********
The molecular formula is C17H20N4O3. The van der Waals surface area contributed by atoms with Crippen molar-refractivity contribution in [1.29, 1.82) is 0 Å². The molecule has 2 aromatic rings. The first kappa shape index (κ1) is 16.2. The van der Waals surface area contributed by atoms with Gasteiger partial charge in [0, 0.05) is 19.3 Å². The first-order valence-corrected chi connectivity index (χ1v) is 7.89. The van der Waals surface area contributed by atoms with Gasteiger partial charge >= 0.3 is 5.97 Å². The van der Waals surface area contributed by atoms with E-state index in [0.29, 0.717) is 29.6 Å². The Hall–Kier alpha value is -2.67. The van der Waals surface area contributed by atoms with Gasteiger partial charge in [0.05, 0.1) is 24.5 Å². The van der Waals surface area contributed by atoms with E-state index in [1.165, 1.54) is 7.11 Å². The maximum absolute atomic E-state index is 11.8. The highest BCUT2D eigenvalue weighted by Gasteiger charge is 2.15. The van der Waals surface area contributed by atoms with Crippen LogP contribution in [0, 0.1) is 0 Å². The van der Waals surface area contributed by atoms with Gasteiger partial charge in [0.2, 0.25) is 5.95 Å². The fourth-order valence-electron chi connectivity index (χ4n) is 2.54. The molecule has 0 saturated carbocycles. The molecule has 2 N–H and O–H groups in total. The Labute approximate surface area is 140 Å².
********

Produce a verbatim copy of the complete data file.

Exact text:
The molecular formula is C17H20N4O3. The van der Waals surface area contributed by atoms with Crippen molar-refractivity contribution in [1.29, 1.82) is 0 Å². The molecule has 2 aromatic rings. The first kappa shape index (κ1) is 16.2. The van der Waals surface area contributed by atoms with Gasteiger partial charge in [0, 0.05) is 19.3 Å². The first-order valence-corrected chi connectivity index (χ1v) is 7.89. The van der Waals surface area contributed by atoms with Gasteiger partial charge >= 0.3 is 5.97 Å². The van der Waals surface area contributed by atoms with E-state index in [0.29, 0.717) is 29.6 Å². The Hall–Kier alpha value is -2.67. The van der Waals surface area contributed by atoms with Gasteiger partial charge in [0.05, 0.1) is 24.5 Å². The van der Waals surface area contributed by atoms with E-state index in [1.165, 1.54) is 7.11 Å². The maximum absolute atomic E-state index is 11.8. The highest BCUT2D eigenvalue weighted by Gasteiger charge is 2.15. The van der Waals surface area contributed by atoms with Crippen LogP contribution in [0, 0.1) is 0 Å². The van der Waals surface area contributed by atoms with Gasteiger partial charge in [0.2, 0.25) is 5.95 Å². The fourth-order valence-electron chi connectivity index (χ4n) is 2.54. The molecule has 0 saturated carbocycles. The molecule has 2 N–H and O–H groups in total. The Labute approximate surface area is 140 Å².